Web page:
Is There a Difference Between Maritime and Admiralty Law?

When you hear the terms maritime and admiralty law, do you think that they’re essentially the same thing? Maybe you’re not aware of both terms, but the distinctions in legal articles and advertisements aren’t always clear. It can be helpful to gain some understanding of the background of these practice areas, especially if you need the assistance of a Maritime lawyer.

The Background of Admiralty and Maritime Law

The admiralty law the U.S. courts use evolved from English law. This is due to the fact that the colonies once had vice admiralty courts with authority that came from England. The United States switched to giving the federal courts jurisdiction over these practice areas after the country won its independence. The tricky part is that there is no definition of the terms of admiralty law in the Constitution. The courts had to determine what the terms meant by their rulings over the years and this helped to remove much of the differences between maritime and admiralty law.

Historically, admiralty law was limited to those disputes that involve contracts and torts on the high seas. Torts, otherwise known as legal wrongs, are a specific area of law that often has been kept strictly separate from other areas. The phrase “high seas” is in reference to oceans that are beyond a country’s territorial jurisdiction. The United States had to change things in order to apply the law to matters occurring on inland waters since England has no inland waters.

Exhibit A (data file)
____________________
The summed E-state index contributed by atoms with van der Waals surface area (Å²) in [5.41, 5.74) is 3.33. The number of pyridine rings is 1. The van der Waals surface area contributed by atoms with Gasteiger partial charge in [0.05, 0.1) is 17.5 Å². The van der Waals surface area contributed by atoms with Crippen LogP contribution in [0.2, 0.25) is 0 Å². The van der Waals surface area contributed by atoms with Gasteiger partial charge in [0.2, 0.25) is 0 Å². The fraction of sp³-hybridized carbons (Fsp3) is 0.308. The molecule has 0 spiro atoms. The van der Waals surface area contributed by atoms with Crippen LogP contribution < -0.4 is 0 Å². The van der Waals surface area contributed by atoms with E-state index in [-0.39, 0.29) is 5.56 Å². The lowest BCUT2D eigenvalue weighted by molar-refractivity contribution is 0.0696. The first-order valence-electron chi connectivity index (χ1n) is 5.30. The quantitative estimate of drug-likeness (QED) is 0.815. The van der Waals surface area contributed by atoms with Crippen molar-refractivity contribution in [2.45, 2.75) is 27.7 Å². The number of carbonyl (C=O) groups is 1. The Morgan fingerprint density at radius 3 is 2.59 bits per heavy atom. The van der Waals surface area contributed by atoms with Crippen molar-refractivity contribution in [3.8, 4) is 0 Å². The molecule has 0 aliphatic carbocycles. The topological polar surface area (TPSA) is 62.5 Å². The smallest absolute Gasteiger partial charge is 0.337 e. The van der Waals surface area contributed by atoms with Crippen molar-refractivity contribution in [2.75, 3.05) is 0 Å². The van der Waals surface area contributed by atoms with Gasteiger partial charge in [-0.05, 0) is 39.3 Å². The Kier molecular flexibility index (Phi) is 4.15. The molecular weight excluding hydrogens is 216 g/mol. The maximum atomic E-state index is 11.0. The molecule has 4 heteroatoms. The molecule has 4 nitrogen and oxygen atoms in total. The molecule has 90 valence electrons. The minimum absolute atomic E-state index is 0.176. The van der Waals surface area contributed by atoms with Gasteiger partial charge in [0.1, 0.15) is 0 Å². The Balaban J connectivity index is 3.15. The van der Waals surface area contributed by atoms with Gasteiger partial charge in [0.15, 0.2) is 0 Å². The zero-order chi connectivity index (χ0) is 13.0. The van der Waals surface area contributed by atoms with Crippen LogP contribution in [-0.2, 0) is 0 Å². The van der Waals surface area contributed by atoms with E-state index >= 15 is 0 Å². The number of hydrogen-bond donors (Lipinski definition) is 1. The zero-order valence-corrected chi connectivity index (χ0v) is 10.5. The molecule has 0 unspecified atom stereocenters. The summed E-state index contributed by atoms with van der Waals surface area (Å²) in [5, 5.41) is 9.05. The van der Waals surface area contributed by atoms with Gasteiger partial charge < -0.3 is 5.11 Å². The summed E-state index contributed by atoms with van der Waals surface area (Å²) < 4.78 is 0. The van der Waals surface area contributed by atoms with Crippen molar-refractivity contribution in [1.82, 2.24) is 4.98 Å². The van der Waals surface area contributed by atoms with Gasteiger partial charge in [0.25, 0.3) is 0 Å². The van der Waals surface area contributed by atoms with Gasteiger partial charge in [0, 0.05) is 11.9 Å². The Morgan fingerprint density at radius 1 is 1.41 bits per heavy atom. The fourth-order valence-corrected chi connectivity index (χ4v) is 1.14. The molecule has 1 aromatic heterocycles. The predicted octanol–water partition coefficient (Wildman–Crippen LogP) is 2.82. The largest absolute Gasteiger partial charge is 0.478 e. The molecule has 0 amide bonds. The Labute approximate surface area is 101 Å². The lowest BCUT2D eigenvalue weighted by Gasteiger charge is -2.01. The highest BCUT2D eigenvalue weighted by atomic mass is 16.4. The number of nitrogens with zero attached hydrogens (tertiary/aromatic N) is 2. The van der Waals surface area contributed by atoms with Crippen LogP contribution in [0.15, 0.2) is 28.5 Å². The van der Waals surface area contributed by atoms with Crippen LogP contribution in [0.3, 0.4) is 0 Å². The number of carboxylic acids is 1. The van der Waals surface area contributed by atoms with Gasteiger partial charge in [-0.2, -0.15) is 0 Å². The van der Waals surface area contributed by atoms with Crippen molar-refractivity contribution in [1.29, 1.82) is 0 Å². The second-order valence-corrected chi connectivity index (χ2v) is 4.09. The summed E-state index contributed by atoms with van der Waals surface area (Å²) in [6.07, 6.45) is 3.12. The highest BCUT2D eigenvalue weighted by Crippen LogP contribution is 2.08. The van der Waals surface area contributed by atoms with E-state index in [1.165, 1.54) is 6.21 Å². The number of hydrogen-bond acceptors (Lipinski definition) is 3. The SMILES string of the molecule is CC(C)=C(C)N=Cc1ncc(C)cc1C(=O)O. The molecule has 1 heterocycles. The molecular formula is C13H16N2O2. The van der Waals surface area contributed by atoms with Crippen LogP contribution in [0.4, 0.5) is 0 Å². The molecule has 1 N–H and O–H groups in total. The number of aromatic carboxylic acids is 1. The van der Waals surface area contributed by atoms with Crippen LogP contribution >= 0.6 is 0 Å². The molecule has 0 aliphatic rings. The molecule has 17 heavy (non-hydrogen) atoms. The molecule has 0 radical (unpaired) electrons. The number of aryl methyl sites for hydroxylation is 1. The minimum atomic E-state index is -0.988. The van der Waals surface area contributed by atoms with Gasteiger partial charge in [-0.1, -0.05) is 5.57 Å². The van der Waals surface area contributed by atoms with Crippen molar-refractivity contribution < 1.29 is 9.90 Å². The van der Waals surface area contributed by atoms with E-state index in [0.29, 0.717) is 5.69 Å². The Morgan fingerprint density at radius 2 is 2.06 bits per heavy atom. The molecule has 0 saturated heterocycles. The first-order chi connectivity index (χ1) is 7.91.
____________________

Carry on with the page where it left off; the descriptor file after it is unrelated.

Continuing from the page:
Maritime law came about to take on other varieties of legal disputes, both on the high seas and other navigable waters (those bodies of water that function as highways for commerce and are located between states or countries). Though maritime and admiralty law once were distinct, this has since faded and the U.S. courts consider them interchangeable terms.

A Federal Matter

Federal courts deal almost exclusively with legal issues that involve admiralty and maritime matters. Still, there have been instances when states choose to take on certain cases. They were required to use federal law for such disputes so that decisions would be consistent, and it would help the uniform body of law evolve to avoid confusion over jurisdiction later on. Going through a state court benefits a party in that it allows access to legal remedies that aren’t available with federal law.

For instance, if a large number of goods were stolen from a ship while on the water just off the coast, those in charge of said ship could bring it to the state court to have federal law applied. This process may go more quickly than having to take it to a federal court as long as there are no outstanding circumstances that hold things up.

It’s in your best interest to seek out a Maritime lawyer if you have received an injury, had a theft or some other tort occur while out on a body of water. Even if you’re confused about the course of action to take a professional who knows the ins-and-outs of this practice area can assist you.